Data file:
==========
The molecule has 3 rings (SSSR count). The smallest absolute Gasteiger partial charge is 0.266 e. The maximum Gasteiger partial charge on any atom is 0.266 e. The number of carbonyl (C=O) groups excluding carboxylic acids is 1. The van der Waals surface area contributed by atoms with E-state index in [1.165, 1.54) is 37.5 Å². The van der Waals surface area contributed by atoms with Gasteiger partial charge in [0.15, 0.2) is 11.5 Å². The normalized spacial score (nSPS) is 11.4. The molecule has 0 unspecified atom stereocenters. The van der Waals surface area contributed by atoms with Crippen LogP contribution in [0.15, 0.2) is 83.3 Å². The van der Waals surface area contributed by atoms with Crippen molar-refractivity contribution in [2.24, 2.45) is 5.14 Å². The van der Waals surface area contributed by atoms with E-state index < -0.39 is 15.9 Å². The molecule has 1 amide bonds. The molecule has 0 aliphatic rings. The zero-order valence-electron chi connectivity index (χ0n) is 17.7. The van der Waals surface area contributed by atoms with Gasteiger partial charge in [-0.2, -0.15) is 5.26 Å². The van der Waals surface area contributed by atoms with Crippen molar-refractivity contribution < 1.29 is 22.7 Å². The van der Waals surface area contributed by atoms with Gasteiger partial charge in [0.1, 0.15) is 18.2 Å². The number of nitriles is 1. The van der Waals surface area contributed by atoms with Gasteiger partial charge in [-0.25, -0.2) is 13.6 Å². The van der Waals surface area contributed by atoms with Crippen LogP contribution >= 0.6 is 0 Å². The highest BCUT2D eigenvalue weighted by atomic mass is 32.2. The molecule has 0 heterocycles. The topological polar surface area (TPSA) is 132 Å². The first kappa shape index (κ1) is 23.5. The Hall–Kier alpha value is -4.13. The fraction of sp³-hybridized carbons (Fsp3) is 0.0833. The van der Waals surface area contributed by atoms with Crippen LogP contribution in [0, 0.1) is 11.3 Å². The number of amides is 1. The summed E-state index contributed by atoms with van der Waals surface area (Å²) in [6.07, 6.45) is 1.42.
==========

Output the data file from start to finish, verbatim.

The molecule has 3 rings (SSSR count). The smallest absolute Gasteiger partial charge is 0.266 e. The maximum Gasteiger partial charge on any atom is 0.266 e. The number of carbonyl (C=O) groups excluding carboxylic acids is 1. The van der Waals surface area contributed by atoms with E-state index in [1.165, 1.54) is 37.5 Å². The van der Waals surface area contributed by atoms with Gasteiger partial charge in [0.15, 0.2) is 11.5 Å². The normalized spacial score (nSPS) is 11.4. The molecule has 0 unspecified atom stereocenters. The van der Waals surface area contributed by atoms with Crippen LogP contribution in [0.15, 0.2) is 83.3 Å². The van der Waals surface area contributed by atoms with Crippen molar-refractivity contribution in [2.24, 2.45) is 5.14 Å². The van der Waals surface area contributed by atoms with E-state index < -0.39 is 15.9 Å². The molecule has 1 amide bonds. The molecule has 0 aliphatic rings. The zero-order valence-electron chi connectivity index (χ0n) is 17.7. The van der Waals surface area contributed by atoms with Gasteiger partial charge in [-0.2, -0.15) is 5.26 Å². The van der Waals surface area contributed by atoms with Crippen molar-refractivity contribution < 1.29 is 22.7 Å². The van der Waals surface area contributed by atoms with Gasteiger partial charge in [0.1, 0.15) is 18.2 Å². The number of nitriles is 1. The van der Waals surface area contributed by atoms with Gasteiger partial charge in [-0.25, -0.2) is 13.6 Å². The van der Waals surface area contributed by atoms with Crippen LogP contribution >= 0.6 is 0 Å². The highest BCUT2D eigenvalue weighted by atomic mass is 32.2. The molecule has 0 heterocycles. The topological polar surface area (TPSA) is 132 Å². The first kappa shape index (κ1) is 23.5. The Hall–Kier alpha value is -4.13. The fraction of sp³-hybridized carbons (Fsp3) is 0.0833. The van der Waals surface area contributed by atoms with Crippen LogP contribution in [0, 0.1) is 11.3 Å². The number of amides is 1. The summed E-state index contributed by atoms with van der Waals surface area (Å²) in [6.07, 6.45) is 1.42.